"Obamania" — or the near idol-worship of freshman Democratic Sen. Barack Obama of Illinois — isn't deterring Sen. Hillary Rodham Clinton, who is now in the thick of a possible 2008 presidential bid, courting supporters in New York and looking for campaign staff.
Clinton, elected to a second term last month with 67 percent of the vote, is talking one-on-one with Democratic bigwigs in New York and around the country as she begins to gin up support for a White House candidacy, a top aide said Sunday.
"She spoke with our chairman, Denny Farrel, she spoke with [Rep. Charles] Rangel, the dean of the delegation. And she met today with [Gov.-elect] Elliott Spitzer," longtime adviser Howard Wolfson told FOX News. "Over the coming days, she'll be meeting and talking with as many people as she can."
Clinton is also turning her focus to key political states. She had planned to visit to New Hampshire, host of the nation's first primary, in March. That's now been moved up to next week.
Staffers have also begun calling and assembling contacts for her in Iowa, the first caucuses state. Iowa's Democratic Party chairman told FOX News late last week that the state's party faithful had felt snubbed by Clinton, who they say has basically ignored them to date.
Obama, the freshman senator and new media darling, recently went to Iowa to promote his recent book, a rite of passage for many newcomers who would be president. He is also going to New Hampshire next week.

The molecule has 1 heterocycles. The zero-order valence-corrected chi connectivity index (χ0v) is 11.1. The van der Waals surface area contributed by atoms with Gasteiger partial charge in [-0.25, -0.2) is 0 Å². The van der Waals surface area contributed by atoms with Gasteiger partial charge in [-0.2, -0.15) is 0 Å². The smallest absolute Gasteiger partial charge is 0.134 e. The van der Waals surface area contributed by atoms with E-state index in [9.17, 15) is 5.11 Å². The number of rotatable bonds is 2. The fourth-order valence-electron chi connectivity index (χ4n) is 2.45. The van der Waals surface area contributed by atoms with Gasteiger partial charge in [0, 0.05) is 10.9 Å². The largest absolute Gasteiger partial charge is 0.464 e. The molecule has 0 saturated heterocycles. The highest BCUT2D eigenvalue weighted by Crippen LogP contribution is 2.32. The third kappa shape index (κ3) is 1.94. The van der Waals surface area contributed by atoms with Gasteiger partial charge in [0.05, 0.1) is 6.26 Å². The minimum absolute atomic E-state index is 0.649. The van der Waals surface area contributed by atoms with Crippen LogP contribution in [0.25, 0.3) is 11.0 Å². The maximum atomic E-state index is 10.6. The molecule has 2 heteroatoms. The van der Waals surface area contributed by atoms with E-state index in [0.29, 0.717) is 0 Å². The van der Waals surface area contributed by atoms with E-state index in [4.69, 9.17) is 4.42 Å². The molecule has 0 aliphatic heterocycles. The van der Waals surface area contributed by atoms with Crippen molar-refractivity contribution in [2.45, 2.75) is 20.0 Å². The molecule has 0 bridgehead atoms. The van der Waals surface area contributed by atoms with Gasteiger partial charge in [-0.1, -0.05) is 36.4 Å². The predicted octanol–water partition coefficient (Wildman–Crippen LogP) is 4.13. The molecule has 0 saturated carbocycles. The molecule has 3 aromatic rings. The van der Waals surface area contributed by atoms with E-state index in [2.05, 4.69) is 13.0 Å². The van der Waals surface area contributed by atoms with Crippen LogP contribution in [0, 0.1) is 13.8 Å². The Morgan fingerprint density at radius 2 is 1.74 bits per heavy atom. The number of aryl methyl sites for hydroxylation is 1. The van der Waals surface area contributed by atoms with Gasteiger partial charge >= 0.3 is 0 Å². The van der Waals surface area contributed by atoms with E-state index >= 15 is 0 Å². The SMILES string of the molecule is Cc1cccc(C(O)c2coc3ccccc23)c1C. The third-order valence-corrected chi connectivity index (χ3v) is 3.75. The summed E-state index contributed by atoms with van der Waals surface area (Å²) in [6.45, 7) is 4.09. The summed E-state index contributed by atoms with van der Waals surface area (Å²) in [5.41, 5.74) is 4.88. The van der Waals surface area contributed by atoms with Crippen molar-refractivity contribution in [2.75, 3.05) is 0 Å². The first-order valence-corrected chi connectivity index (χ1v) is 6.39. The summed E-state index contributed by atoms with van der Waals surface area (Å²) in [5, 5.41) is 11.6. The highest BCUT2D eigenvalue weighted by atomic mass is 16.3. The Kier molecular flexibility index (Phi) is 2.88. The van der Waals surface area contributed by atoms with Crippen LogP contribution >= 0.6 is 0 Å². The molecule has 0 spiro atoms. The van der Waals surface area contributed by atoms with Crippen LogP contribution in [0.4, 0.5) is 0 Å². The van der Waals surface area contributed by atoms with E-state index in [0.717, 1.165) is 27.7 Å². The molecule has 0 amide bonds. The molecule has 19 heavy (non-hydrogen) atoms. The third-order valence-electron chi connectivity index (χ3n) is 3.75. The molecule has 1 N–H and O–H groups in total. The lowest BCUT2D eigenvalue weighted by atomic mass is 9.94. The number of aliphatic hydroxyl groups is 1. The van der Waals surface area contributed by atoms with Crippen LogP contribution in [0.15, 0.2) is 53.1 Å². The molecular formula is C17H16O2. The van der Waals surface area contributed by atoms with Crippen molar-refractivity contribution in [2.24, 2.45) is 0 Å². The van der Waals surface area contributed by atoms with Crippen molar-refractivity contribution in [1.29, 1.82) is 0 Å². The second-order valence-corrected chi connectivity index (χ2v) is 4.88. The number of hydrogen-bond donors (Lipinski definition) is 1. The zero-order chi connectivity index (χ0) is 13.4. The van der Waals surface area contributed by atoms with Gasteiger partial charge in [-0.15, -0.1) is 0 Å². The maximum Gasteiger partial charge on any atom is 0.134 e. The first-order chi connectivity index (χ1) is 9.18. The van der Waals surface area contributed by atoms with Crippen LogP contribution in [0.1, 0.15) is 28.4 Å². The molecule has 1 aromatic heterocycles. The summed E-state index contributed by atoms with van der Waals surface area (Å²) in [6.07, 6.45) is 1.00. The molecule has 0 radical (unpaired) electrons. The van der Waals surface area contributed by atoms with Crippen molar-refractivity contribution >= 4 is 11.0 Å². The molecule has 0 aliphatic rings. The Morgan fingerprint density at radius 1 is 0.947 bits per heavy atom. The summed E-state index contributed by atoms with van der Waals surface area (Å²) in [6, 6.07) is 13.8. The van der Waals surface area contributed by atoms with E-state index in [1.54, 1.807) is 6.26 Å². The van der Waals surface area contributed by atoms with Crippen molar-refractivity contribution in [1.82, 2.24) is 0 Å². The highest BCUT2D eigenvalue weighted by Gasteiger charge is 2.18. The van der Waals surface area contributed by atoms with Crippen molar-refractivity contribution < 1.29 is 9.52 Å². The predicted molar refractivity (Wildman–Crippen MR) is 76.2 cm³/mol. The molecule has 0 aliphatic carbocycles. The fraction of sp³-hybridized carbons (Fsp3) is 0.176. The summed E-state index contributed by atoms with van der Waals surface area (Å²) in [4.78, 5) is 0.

Wolfson denied that Clinton's schedule had been pushed forward because of the buzz surrounding Obama.
"That's, I'm afraid, not quite accurate. She actually said several different times she'd begin this process right after the election, and that's exactly what she's doing," Wolfson said, adding that she will take the month of December to test the waters. "She's engaged in that process right now, and the first step obviously is to begin talking with colleagues in the New York congressional delegation asking for their opinions and their wisdom. And that process is ongoing."
The former first lady made history in 2000 by winning a Senate seat after having lived in the White House as chief spouse for eight years. Polls frequently show her running first or second as a hypothetical 2008 Democratic nominee. A presidential victory would also be an historic first for a woman in the United States.
Wolfson did not say when Clinton would make an official announcement, though declaring early seems to be the modus operandi this newly-dawning election season. Already on record as Democrats interested in a White House occupancy are Sens. Joseph Biden of Delaware, John Kerry of Massachusetts, Evan Bayh of Indiana and Obama.
Former Sen. John Edwards of North Carolina is also looking at the party's nomination as is Iowa Gov. Tom Vilsack, who began his campaign for the nomination last week.
Clinton returns to Capitol Hill this week for official business that includes a confirmation hearing for Defense Secretary-nominee Robert Gates. Clinton serves on the Senate Armed Services panel that will be questioning Gates.
FOX News' Megyn Kendall and Serafin Gomez and The Associated Press contributed to this report.